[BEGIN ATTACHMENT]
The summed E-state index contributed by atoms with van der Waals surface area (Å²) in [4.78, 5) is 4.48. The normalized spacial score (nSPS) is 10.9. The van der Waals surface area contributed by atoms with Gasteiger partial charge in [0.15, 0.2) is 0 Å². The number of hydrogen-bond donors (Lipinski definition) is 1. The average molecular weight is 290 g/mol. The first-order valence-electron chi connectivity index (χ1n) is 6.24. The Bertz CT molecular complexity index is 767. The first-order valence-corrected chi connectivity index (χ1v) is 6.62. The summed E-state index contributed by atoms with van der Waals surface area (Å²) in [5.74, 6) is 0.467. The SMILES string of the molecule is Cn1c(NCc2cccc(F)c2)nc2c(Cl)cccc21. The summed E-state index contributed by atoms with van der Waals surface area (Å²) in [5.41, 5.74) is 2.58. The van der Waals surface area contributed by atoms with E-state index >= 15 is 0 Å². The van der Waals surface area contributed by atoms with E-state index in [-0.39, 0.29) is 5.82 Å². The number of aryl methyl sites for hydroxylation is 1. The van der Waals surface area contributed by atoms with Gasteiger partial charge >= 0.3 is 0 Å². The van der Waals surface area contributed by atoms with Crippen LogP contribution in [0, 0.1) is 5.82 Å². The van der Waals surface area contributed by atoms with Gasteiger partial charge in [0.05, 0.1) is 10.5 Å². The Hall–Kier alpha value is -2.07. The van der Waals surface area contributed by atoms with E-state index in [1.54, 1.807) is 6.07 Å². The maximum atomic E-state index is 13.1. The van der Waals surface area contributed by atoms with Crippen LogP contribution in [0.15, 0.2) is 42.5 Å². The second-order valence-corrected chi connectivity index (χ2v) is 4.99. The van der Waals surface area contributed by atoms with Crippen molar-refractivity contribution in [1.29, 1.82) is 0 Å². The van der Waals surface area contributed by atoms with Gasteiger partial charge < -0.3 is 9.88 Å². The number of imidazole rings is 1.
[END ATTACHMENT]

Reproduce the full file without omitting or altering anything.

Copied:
The summed E-state index contributed by atoms with van der Waals surface area (Å²) in [4.78, 5) is 4.48. The normalized spacial score (nSPS) is 10.9. The van der Waals surface area contributed by atoms with Gasteiger partial charge in [0.15, 0.2) is 0 Å². The number of hydrogen-bond donors (Lipinski definition) is 1. The average molecular weight is 290 g/mol. The first-order valence-electron chi connectivity index (χ1n) is 6.24. The Bertz CT molecular complexity index is 767. The first-order valence-corrected chi connectivity index (χ1v) is 6.62. The summed E-state index contributed by atoms with van der Waals surface area (Å²) in [5.74, 6) is 0.467. The SMILES string of the molecule is Cn1c(NCc2cccc(F)c2)nc2c(Cl)cccc21. The summed E-state index contributed by atoms with van der Waals surface area (Å²) in [5.41, 5.74) is 2.58. The van der Waals surface area contributed by atoms with E-state index >= 15 is 0 Å². The van der Waals surface area contributed by atoms with E-state index in [-0.39, 0.29) is 5.82 Å². The number of aryl methyl sites for hydroxylation is 1. The van der Waals surface area contributed by atoms with Gasteiger partial charge >= 0.3 is 0 Å². The van der Waals surface area contributed by atoms with Crippen LogP contribution in [0, 0.1) is 5.82 Å². The van der Waals surface area contributed by atoms with Gasteiger partial charge in [0.05, 0.1) is 10.5 Å². The Hall–Kier alpha value is -2.07. The van der Waals surface area contributed by atoms with E-state index in [1.54, 1.807) is 6.07 Å². The maximum atomic E-state index is 13.1. The van der Waals surface area contributed by atoms with Crippen LogP contribution in [0.15, 0.2) is 42.5 Å². The second-order valence-corrected chi connectivity index (χ2v) is 4.99. The van der Waals surface area contributed by atoms with Crippen molar-refractivity contribution in [1.29, 1.82) is 0 Å². The van der Waals surface area contributed by atoms with Gasteiger partial charge < -0.3 is 9.88 Å². The number of imidazole rings is 1.